Horatio

Horatio
[Photo by Jacquelyn Griffin)

Saturday, October 31, 2015

A Prosecutor Recants: A Free Speech Conversion

This is good to see:
In 1964, Gerald Harris successfully prosecuted Jonas Mekas for showing a 43-minute film by Jack Smith called “Flaming Creatures,” which included nudity and sex acts. Fifty-one years later, after reading an article about Mr. Mekas in The New York Times, Mr. Harris reached out to the defendant to apologize.

Mr. Harris is now 79 and semiretired. Mr. Mekas is 92 and still going strong, making movies and running a film archive.

“I feel I owe you an apology,” Mr. Harris wrote in an email. “Although my appreciation of free expression and aversion to censorship developed more fully as I matured, I should have sooner acted more courageously.”

Mr. Mekas wrote back immediately.

“Your surprise generous apology accepted!” he wrote. “There should be more such examples.”

In his message, Mr. Harris wrote that a few months after prosecuting Mr. Mekas and two other defendants who were working at the New Bowery Theater, he asked to be relieved from prosecuting Lenny Bruce on similar charges because he found Mr. Bruce’s routines hilarious.

***

At trial, Mr. Harris effectively shut down testimony that “Flaming Creatures” had artistic validity meriting constitutional protection. Ms. Sontag, whose debut article in The Nation magazine was a glowing review of “Flaming Creatures,” was permitted to define underground film, but Mr. Harris objected to her testimony that the film was a work of art, and the three judges — including former Mayor Vincent R. Impelliteri — sustained his objection.

***

But things change. Mr. Harris, who went on to become a judge and the county attorney for Westchester, took up poetry. When he met Ms. Sontag at a poetry reading years later, he said, they had a laugh about his cross-examination.

Before they parted, “I said, I grew up to be the guy who refused to prosecute Lenny Bruce, and she said, ‘Good for you.’”

Mr. Mekas was sentenced to 60 days in the workhouse — a grim punishment for a survivor of a Nazi forced labor camp — but the sentence was suspended. He held no grudges.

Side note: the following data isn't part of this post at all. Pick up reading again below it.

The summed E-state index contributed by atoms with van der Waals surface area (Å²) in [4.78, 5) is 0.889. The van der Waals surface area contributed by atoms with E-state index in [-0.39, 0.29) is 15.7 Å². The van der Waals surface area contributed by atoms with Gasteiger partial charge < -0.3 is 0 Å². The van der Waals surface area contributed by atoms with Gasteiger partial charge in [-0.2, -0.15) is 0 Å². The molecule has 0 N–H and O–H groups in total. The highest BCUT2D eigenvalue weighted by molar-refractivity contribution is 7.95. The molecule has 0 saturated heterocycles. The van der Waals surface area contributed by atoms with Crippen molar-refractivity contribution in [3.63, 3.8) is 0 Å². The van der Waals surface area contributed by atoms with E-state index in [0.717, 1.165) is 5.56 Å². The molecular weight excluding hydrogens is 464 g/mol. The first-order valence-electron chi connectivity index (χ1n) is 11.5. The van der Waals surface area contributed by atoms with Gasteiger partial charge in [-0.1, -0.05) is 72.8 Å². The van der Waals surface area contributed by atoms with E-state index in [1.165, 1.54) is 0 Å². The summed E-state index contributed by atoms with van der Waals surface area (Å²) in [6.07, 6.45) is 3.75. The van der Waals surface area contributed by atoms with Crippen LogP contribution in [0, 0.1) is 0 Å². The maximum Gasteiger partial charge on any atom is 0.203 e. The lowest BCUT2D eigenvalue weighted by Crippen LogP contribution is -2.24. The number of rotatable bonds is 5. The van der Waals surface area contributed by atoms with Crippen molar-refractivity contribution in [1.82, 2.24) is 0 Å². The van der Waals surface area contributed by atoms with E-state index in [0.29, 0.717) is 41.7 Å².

I'm glad to see this story, both for the growth on the part of Mr. Harris, and for the generosity of spirit shown by Mr. Mekas. But there's another reason, too. When I was the lead counsel in Nitke v. Gonzales, decided 10 years ago, now, my concern was that the use of "local community standards" on the Internet could be use to hold artists and other speakers to the most restrictive community standard in the country--as, in fact, was the law under US v. Thomas, the leading case prior to our bringing the suit. In the current very free commons of the Internet today, it's easy to forget how concerned the Bush Administration was trying to revive obscenity law, prosecuting not just video or film, but the written word alone. (Because I've been exceptionally busy of late, I didn't see see that one of our original and stalwart witnesses in Nitke, Candida Royalle, passed away last month; I am extremely sorry to hear of it.)

I have to say, my only regret about the Nitke case is that we didn't win outright. Oh our three judge panel rejected the Thomas precedent, and we seemed to put that wrongful principle to bed, at least for now--but as a constitutional scholar and a lawyer, I am as sure that we had the right of the argument now as I was then.

And Mr. Mekas did well in accepting what he called the "surprise and generous apology"; indeed, there should be more examples, and I admire Mr. Harris for being one.

The law is a blunt instrument; it cannot distinguish between true and false ideas of the good. That's why we have a First Amendment.

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